• The requirement of a minimum share capital of EUR 18,000 will be abolished. It will be sufficient if at least one share with voting rights is held by a party other than the BV or (if any) a subsidiary of the BV.
  • The requirement that a bank statement be submitted when shares are paid for in cash upon a BV's incorporation will be abolished.
  • In the event of a non-cash contribution for shares, it will no longer be necessary to submit an auditor's statement. However, where such a contribution is made by a founder or management board member of the BV, a description of the contribution will still have to be provided. Management board members will still be obliged, under Article 2:9 of the Netherlands Civil Code (NCC), to ascertain that the value of the contribution is at least equal to the payment obligation.
  • BVs will be allowed to denominate their share capital in a currency other than the euro.
  • It will no longer be necessary to specify the company's authorised capital in the articles of association (there will be no limitation on the amount of share capital that may be issued without amending the articles of association). The requirement that at least one-fifth of the authorised capital be issued will also be abolished.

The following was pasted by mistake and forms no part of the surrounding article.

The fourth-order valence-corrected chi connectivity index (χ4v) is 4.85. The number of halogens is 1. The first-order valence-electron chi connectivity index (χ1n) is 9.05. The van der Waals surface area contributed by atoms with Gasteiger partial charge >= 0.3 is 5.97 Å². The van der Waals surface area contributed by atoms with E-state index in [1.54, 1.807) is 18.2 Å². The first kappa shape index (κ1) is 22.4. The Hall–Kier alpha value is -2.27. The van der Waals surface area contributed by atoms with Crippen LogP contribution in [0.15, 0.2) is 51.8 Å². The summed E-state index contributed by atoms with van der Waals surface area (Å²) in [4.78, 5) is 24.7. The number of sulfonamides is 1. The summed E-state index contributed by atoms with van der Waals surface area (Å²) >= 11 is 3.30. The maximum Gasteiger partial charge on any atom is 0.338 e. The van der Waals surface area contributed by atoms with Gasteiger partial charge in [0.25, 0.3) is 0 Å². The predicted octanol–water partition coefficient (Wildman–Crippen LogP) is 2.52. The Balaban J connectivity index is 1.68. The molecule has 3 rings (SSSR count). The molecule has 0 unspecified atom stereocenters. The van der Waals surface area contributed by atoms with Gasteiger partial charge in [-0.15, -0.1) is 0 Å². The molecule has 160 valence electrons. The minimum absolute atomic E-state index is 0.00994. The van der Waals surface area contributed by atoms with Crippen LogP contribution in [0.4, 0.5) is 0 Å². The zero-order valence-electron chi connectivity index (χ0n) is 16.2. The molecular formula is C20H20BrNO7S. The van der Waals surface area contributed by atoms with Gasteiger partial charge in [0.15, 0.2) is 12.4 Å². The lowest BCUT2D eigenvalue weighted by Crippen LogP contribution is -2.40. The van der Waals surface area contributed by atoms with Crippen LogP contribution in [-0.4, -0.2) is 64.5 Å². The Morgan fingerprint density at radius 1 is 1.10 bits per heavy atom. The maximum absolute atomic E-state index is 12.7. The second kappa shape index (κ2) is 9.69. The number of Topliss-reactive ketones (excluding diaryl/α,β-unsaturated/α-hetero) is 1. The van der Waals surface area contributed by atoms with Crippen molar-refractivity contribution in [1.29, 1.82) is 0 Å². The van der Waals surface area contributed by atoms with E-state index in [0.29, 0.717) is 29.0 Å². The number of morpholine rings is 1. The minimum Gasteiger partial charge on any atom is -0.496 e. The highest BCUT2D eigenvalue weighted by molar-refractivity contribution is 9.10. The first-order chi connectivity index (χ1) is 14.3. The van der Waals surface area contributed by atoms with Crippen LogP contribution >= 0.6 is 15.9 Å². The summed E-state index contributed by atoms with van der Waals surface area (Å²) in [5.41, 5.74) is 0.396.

• There will be more freedom to make agreements on when the share capital must be paid up.
  • The "nachgründungsregeling" in Article 2:204c NCC (which imposes additional requirements on transactions entered into between a BV and a founder or shareholder within two years of the BV's initial registration in the trade register) will disappear.
  • The current rules on the provision by a BV of financial assistance to third parties for the purchase of shares in the company's own capital (Art. 2:207c NCC) will be abolished.
  • Various restrictions on a BV's ability to buy back its own shares will be abolished.
  • The procedural requirements that must now be met to reduce a BV's capital (and which take more than two months to complete) will be abolished.
  • Certain restrictions on the payment of dividends and the distribution of reserves will be lifted.

Distributions by a BV

While the current statutory restrictions on the purchase by a BV of its own shares, the reduction of its capital and the payment of dividends or distribution of reserves will be repealed, the new rules also introduce a distribution test and an obligation on the part of management board members and the recipients of a distribution to pay compensation if they act in bad faith.

The new rules on distributions to shareholders will be as follows: